My Frugal Frugal Ways

December 22, 2007, 10:50 am
Filed under: Travel

Travel during the off-season. That might vary from area to area so check ahead of time. In our town, we have a weekend event in the middle of winter during which hotels all charge top dollar. People who are traveling during that time and are totally unaware of it end up paying a premium when fatigue overcomes their desire for a less expensive alternative 45 miles down the road. You can always call hotels and ask if there are any special events occurring during the time you wish to visit their towns.

Many hotels, if less than half full or so, have negotiable rates. Check some of the online reservation services for prices before traveling and then stop by a few of the hotels to see if they’ll price match. Please, don’t go to an ocean front hotel and attempt to get the rate you were just quoted for the local flea bag. Be reasonable and you’ll find that most front desk clerks will work with you.

If you are going to be traveling during peak season, reserve your rooms as early as possible. For some hotels, rates go up as projected occupancy increases. If you book several months ahead of time, you can often get a rate that is less than the “walk in” price will be.

There are times when checking in early in the day will get you a better rate than if you wait until 10:00 p.m. Large hotels have more rooms to fill so, if it’s early in the day and they are still unsure of how many people they will get walking in, they will often offer a discounted rate. If you notice the hotel parking lots filling up, you may have waited too long to get the best bargain. But, if traffic is light, wait until later in the day because they’d rather have you in at a discounted price than leave the room empty and, at those times, they get more desperate about filling the rooms later in the day.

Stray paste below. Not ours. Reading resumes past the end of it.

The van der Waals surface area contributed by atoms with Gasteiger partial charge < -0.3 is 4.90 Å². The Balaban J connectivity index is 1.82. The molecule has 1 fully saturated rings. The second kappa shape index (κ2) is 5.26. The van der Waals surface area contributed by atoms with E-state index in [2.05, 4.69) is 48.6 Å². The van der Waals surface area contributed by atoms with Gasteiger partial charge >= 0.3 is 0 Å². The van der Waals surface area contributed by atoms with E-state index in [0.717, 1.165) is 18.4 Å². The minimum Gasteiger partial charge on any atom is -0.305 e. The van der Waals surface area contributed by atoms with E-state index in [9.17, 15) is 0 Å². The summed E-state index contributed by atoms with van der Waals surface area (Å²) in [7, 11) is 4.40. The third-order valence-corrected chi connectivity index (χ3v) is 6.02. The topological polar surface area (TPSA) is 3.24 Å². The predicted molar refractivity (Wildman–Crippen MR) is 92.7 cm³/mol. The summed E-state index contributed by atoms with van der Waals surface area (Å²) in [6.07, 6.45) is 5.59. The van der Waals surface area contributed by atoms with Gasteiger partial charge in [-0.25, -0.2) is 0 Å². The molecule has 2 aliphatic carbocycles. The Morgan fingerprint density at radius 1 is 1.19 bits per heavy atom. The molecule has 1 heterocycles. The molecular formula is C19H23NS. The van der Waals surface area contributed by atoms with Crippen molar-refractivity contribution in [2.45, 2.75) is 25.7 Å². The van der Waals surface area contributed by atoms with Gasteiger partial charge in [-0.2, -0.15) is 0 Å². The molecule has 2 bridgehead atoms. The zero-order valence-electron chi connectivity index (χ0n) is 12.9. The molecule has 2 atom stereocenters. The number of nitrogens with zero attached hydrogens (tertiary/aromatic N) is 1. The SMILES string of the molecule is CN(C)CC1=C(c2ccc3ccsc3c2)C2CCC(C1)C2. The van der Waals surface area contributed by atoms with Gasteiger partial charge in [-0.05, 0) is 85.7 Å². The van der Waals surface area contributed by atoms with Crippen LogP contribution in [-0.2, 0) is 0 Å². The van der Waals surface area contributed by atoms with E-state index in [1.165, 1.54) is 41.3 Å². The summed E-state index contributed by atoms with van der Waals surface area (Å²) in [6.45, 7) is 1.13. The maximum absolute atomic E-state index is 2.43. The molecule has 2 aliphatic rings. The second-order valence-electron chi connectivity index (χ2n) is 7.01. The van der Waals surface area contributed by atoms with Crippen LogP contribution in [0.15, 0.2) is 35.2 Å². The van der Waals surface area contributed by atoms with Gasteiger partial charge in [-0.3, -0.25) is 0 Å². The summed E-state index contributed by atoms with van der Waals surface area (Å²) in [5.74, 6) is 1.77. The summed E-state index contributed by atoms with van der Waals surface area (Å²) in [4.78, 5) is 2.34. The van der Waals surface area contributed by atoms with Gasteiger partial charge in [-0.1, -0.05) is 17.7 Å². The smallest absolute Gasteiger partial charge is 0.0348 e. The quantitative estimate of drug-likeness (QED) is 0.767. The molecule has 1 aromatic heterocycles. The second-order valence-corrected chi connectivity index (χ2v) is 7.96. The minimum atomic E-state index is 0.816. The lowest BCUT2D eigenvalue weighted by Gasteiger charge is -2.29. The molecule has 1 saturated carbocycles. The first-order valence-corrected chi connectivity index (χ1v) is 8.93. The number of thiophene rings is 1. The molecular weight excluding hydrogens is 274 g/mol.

Be nice to the front desk clerk. Rudeness will get you nowhere.

Go camping. We got away almost every weekend during the summer when our children were young. We met lots of nice people in the campgrounds. And, by sleeping in a tent and cooking our own meals, it was very affordable. It’s also a good opportunity to explore the state in which you live. In many areas you won’t even need a tent if you book far enough in advance because more and more campgrounds are acquiring yurts.

Take day trips. When I was a child, money was very tight. But we always had enough to throw a chicken in the cooler and go up to the mountains for the day. Depending on where you live, you can explore and explore the closer parts of your state without every running out of new opportunities.